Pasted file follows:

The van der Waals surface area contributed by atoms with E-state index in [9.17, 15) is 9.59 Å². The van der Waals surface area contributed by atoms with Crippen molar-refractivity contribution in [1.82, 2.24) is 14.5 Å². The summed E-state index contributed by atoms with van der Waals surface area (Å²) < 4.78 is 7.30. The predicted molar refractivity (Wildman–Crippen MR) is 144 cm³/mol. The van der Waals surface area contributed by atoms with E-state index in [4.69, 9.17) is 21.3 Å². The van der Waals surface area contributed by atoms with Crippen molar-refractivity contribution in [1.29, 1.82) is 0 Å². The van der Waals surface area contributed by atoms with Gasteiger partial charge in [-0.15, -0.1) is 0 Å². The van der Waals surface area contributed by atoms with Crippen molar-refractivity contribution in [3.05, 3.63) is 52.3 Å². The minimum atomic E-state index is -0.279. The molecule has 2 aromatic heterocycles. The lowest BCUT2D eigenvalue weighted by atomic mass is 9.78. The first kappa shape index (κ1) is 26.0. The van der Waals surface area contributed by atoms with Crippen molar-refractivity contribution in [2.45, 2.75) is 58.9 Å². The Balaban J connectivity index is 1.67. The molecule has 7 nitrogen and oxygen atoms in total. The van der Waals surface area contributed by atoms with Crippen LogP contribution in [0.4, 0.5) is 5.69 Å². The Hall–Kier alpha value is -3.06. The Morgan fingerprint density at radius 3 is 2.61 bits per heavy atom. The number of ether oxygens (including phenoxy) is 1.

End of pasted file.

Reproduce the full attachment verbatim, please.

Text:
The van der Waals surface area contributed by atoms with E-state index in [9.17, 15) is 9.59 Å². The van der Waals surface area contributed by atoms with Crippen molar-refractivity contribution in [1.82, 2.24) is 14.5 Å². The summed E-state index contributed by atoms with van der Waals surface area (Å²) < 4.78 is 7.30. The predicted molar refractivity (Wildman–Crippen MR) is 144 cm³/mol. The van der Waals surface area contributed by atoms with E-state index in [4.69, 9.17) is 21.3 Å². The van der Waals surface area contributed by atoms with Crippen molar-refractivity contribution in [1.29, 1.82) is 0 Å². The van der Waals surface area contributed by atoms with Gasteiger partial charge in [-0.15, -0.1) is 0 Å². The van der Waals surface area contributed by atoms with Crippen molar-refractivity contribution in [3.05, 3.63) is 52.3 Å². The minimum atomic E-state index is -0.279. The molecule has 2 aromatic heterocycles. The lowest BCUT2D eigenvalue weighted by atomic mass is 9.78. The first kappa shape index (κ1) is 26.0. The van der Waals surface area contributed by atoms with Crippen molar-refractivity contribution in [2.45, 2.75) is 58.9 Å². The Balaban J connectivity index is 1.67. The molecule has 7 nitrogen and oxygen atoms in total. The van der Waals surface area contributed by atoms with Crippen LogP contribution in [0.4, 0.5) is 5.69 Å². The Hall–Kier alpha value is -3.06. The Morgan fingerprint density at radius 3 is 2.61 bits per heavy atom. The number of ether oxygens (including phenoxy) is 1.